When looking at various decks versions of 'Wheel of Fortune' it became obvious that the imagery of the wheel itself was the most important factor. Early Tarot simply depict animals and mythical beasts on a turning wheel, suggesting they may fall and suffer a foul fate. The Rider-Waite deck however has much more complex symbolism. In each corner sit an angel, eagle, lion and bull, representing the four fixed signs of the zodiac. On the wheel itself is IHVH; the Hebrew name of god, the word TAROT and the alchemy symbols for mercury, sulphur, water and salt. Surrounding the wheel are Egyptian gods, all with their own complex symbolism. 'Wheel of Fortune' is probably the card with the most complex symbolism, which without research and reading, would be very difficult to understand.
When approaching my design for 'Wheel of Fortune' I had some clear cut elements I wanted to feature in the piece, and a basic idea of layout for the card, but certain elements felt quite troublesome and difficult to resolve. I had started my initial sketches knowing I wanted to avoid overly complex imagery which was difficult to understand. I wanted to simplify the number of different elements and have an image which was generally more accessible. As a card, 'Wheel of Fortune' is closely tied with 'Judgement', so I wanted the themes to reflect this also.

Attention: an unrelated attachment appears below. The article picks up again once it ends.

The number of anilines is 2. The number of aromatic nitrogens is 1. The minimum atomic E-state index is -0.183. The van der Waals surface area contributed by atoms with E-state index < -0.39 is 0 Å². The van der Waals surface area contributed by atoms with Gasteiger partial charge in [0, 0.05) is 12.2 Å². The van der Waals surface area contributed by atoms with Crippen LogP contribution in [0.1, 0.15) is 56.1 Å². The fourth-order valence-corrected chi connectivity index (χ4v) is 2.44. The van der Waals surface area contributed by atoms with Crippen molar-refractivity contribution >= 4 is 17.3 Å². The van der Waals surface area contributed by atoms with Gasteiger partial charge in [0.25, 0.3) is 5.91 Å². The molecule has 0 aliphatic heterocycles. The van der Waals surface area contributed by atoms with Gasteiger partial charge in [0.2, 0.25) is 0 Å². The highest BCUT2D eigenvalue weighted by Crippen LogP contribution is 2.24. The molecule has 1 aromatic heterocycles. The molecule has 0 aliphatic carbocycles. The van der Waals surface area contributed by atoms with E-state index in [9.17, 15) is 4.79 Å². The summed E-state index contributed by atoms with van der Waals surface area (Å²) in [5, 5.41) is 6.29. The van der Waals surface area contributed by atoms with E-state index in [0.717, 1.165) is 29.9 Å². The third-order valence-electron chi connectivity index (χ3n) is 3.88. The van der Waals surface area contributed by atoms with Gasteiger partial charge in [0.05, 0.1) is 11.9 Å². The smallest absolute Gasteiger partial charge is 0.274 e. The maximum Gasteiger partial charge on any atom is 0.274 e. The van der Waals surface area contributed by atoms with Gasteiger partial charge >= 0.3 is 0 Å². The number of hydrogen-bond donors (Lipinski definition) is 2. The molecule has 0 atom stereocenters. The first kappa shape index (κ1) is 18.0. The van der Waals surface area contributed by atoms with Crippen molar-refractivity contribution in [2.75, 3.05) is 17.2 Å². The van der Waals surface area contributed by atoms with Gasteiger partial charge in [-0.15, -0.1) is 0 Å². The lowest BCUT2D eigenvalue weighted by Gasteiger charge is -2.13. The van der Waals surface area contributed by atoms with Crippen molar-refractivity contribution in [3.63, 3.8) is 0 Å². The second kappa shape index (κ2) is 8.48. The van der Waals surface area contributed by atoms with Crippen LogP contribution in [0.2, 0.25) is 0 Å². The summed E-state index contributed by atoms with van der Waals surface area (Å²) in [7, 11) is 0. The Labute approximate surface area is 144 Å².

In my original design I had a red and black wheel in the centre of the image, with heaven (or reward) above depicted as clouds and golden beams of light (to connect with 'Judgement') and hell (or punishment) below, depicted as the boat of Charon on the river Styx to take the damned to hell. A demon is poised ready to cast the deserving down. Throughout the pen and painting layers I felt uneasy with the piece, I wasn't satisfied it was correct, or the best version of the card I could produce. So after 8 hours work I scrapped the piece and started again, keeping elements I was happy with and altering others.
After re-thinking 'Wheel of Fortune' I decided to take the imagery of the card right back to the very roots of the wheel of fortune as a concept, leaving behind any modern day dilution. The wheel of fortune was an anicent medieval belief system based around the goddess Fortuna, who spins her wheel at random and changes ones fate, with the chance of misfortune or great luck, but the wheel is ever changing and moving, I suppose an allegory to explain the ups and downs of ones life.
In my depiction Fortuna is a giant goddess. She is unclothed, for she has no shame and it is her role to judge others, not be judged. She stands in limbo between heaven and hell, eternally spinning her wheel, with mere mortals struck by its tragedy, pain, misery and punishment, and the lucky few, joy and reward. Hellmouth sits beneath her, waiting to take the souls of the unlucky players to hell, his firey breath expresses his desire to swallow the sinful and undeserving. Initially I chose the boat of Charon over Hellmouth, as I had been concerned that Hellmouth had already featured in 2 of my Tarot, but I quickly realised this had been the wrong decision and broke the continuity of the series, one of the main reasons for starting the piece anew.